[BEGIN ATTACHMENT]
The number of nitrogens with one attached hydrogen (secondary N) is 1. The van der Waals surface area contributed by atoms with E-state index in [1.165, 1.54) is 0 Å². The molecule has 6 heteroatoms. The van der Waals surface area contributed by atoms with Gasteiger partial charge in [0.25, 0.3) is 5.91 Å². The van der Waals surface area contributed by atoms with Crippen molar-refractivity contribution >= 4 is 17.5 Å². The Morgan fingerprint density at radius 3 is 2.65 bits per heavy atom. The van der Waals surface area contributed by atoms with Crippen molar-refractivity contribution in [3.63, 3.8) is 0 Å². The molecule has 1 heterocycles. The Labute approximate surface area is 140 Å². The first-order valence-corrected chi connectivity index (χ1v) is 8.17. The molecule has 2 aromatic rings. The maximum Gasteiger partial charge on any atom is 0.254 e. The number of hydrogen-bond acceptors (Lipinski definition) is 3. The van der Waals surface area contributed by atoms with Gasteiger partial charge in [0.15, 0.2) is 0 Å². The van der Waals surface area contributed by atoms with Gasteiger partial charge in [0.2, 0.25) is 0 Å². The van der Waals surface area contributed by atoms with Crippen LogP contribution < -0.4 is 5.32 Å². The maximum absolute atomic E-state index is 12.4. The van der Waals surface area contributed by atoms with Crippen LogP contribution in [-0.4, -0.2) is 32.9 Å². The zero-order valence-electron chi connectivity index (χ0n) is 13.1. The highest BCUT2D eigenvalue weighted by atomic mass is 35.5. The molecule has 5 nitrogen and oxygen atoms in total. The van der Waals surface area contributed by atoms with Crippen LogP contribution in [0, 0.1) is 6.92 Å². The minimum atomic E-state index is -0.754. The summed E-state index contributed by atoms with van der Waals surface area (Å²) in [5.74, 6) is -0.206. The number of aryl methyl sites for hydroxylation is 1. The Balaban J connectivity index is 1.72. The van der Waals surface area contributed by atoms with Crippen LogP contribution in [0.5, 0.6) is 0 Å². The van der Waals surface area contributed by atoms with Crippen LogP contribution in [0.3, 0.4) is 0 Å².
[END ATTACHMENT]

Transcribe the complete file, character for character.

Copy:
The number of nitrogens with one attached hydrogen (secondary N) is 1. The van der Waals surface area contributed by atoms with E-state index in [1.165, 1.54) is 0 Å². The molecule has 6 heteroatoms. The van der Waals surface area contributed by atoms with Gasteiger partial charge in [0.25, 0.3) is 5.91 Å². The van der Waals surface area contributed by atoms with Crippen molar-refractivity contribution >= 4 is 17.5 Å². The Morgan fingerprint density at radius 3 is 2.65 bits per heavy atom. The van der Waals surface area contributed by atoms with Crippen molar-refractivity contribution in [3.63, 3.8) is 0 Å². The molecule has 1 heterocycles. The Labute approximate surface area is 140 Å². The first-order valence-corrected chi connectivity index (χ1v) is 8.17. The molecule has 2 aromatic rings. The maximum Gasteiger partial charge on any atom is 0.254 e. The number of hydrogen-bond acceptors (Lipinski definition) is 3. The van der Waals surface area contributed by atoms with Gasteiger partial charge in [0.15, 0.2) is 0 Å². The van der Waals surface area contributed by atoms with Gasteiger partial charge in [0.2, 0.25) is 0 Å². The van der Waals surface area contributed by atoms with Crippen LogP contribution < -0.4 is 5.32 Å². The maximum absolute atomic E-state index is 12.4. The van der Waals surface area contributed by atoms with Crippen LogP contribution in [-0.4, -0.2) is 32.9 Å². The zero-order valence-electron chi connectivity index (χ0n) is 13.1. The highest BCUT2D eigenvalue weighted by atomic mass is 35.5. The molecule has 5 nitrogen and oxygen atoms in total. The van der Waals surface area contributed by atoms with Crippen LogP contribution in [0, 0.1) is 6.92 Å². The minimum atomic E-state index is -0.754. The summed E-state index contributed by atoms with van der Waals surface area (Å²) in [5.74, 6) is -0.206. The number of aryl methyl sites for hydroxylation is 1. The Balaban J connectivity index is 1.72. The van der Waals surface area contributed by atoms with Crippen LogP contribution in [0.5, 0.6) is 0 Å². The van der Waals surface area contributed by atoms with Crippen LogP contribution in [0.3, 0.4) is 0 Å².